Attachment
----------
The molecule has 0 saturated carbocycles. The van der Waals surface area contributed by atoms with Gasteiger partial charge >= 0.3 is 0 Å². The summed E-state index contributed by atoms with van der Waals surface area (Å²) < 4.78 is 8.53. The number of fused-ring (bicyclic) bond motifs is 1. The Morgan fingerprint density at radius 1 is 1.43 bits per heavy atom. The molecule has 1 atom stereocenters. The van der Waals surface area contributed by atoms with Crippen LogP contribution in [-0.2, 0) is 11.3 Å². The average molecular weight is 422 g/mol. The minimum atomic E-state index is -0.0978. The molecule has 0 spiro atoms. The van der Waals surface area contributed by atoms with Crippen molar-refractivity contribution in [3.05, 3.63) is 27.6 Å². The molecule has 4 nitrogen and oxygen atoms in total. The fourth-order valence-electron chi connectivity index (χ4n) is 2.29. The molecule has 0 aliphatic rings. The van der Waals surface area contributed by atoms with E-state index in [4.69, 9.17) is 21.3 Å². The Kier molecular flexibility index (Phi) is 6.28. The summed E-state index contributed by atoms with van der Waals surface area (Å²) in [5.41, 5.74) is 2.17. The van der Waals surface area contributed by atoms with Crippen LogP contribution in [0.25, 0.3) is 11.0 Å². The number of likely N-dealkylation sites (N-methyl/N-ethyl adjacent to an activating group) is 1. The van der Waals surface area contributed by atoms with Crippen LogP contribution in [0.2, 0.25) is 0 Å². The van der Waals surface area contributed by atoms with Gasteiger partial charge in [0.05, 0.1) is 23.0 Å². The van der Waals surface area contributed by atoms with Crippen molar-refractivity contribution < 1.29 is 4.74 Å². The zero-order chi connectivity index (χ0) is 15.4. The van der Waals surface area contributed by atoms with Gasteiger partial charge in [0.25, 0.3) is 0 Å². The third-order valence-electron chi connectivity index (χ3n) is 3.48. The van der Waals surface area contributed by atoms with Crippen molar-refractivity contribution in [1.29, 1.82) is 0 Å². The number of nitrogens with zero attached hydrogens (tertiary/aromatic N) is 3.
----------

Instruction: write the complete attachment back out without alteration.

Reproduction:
The molecule has 0 saturated carbocycles. The van der Waals surface area contributed by atoms with Gasteiger partial charge >= 0.3 is 0 Å². The summed E-state index contributed by atoms with van der Waals surface area (Å²) < 4.78 is 8.53. The number of fused-ring (bicyclic) bond motifs is 1. The Morgan fingerprint density at radius 1 is 1.43 bits per heavy atom. The molecule has 1 atom stereocenters. The van der Waals surface area contributed by atoms with Crippen LogP contribution in [-0.2, 0) is 11.3 Å². The average molecular weight is 422 g/mol. The minimum atomic E-state index is -0.0978. The molecule has 0 spiro atoms. The van der Waals surface area contributed by atoms with Crippen molar-refractivity contribution in [3.05, 3.63) is 27.6 Å². The molecule has 4 nitrogen and oxygen atoms in total. The fourth-order valence-electron chi connectivity index (χ4n) is 2.29. The molecule has 0 aliphatic rings. The van der Waals surface area contributed by atoms with E-state index in [4.69, 9.17) is 21.3 Å². The Kier molecular flexibility index (Phi) is 6.28. The summed E-state index contributed by atoms with van der Waals surface area (Å²) in [5.41, 5.74) is 2.17. The van der Waals surface area contributed by atoms with Crippen LogP contribution in [0.25, 0.3) is 11.0 Å². The number of likely N-dealkylation sites (N-methyl/N-ethyl adjacent to an activating group) is 1. The van der Waals surface area contributed by atoms with Crippen LogP contribution in [0.2, 0.25) is 0 Å². The van der Waals surface area contributed by atoms with Gasteiger partial charge in [0.05, 0.1) is 23.0 Å². The van der Waals surface area contributed by atoms with Crippen molar-refractivity contribution < 1.29 is 4.74 Å². The zero-order chi connectivity index (χ0) is 15.4. The van der Waals surface area contributed by atoms with Gasteiger partial charge in [0.25, 0.3) is 0 Å². The third-order valence-electron chi connectivity index (χ3n) is 3.48. The van der Waals surface area contributed by atoms with Crippen molar-refractivity contribution in [1.29, 1.82) is 0 Å². The number of nitrogens with zero attached hydrogens (tertiary/aromatic N) is 3.